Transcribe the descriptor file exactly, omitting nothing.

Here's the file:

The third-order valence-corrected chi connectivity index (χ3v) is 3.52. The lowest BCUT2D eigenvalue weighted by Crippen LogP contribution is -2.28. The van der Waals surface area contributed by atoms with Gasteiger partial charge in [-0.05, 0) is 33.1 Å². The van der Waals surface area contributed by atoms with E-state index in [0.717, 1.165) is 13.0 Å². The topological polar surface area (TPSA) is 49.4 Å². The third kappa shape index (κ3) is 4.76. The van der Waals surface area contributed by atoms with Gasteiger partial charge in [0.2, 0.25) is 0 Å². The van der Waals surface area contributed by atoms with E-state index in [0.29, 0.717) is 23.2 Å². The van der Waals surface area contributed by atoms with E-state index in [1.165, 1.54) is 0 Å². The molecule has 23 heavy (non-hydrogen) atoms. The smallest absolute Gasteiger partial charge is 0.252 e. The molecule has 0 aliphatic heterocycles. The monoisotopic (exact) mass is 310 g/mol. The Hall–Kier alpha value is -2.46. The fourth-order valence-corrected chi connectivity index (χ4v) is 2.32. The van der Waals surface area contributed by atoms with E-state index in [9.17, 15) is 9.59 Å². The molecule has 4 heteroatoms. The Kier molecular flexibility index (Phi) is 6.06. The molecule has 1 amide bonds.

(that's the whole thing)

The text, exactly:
The third-order valence-corrected chi connectivity index (χ3v) is 3.52. The lowest BCUT2D eigenvalue weighted by Crippen LogP contribution is -2.28. The van der Waals surface area contributed by atoms with Gasteiger partial charge in [-0.05, 0) is 33.1 Å². The van der Waals surface area contributed by atoms with E-state index in [0.717, 1.165) is 13.0 Å². The topological polar surface area (TPSA) is 49.4 Å². The third kappa shape index (κ3) is 4.76. The van der Waals surface area contributed by atoms with Gasteiger partial charge in [0.2, 0.25) is 0 Å². The van der Waals surface area contributed by atoms with E-state index in [0.29, 0.717) is 23.2 Å². The van der Waals surface area contributed by atoms with E-state index in [1.165, 1.54) is 0 Å². The molecule has 23 heavy (non-hydrogen) atoms. The smallest absolute Gasteiger partial charge is 0.252 e. The molecule has 0 aliphatic heterocycles. The monoisotopic (exact) mass is 310 g/mol. The Hall–Kier alpha value is -2.46. The fourth-order valence-corrected chi connectivity index (χ4v) is 2.32. The van der Waals surface area contributed by atoms with E-state index in [9.17, 15) is 9.59 Å². The molecule has 4 heteroatoms. The Kier molecular flexibility index (Phi) is 6.06. The molecule has 1 amide bonds.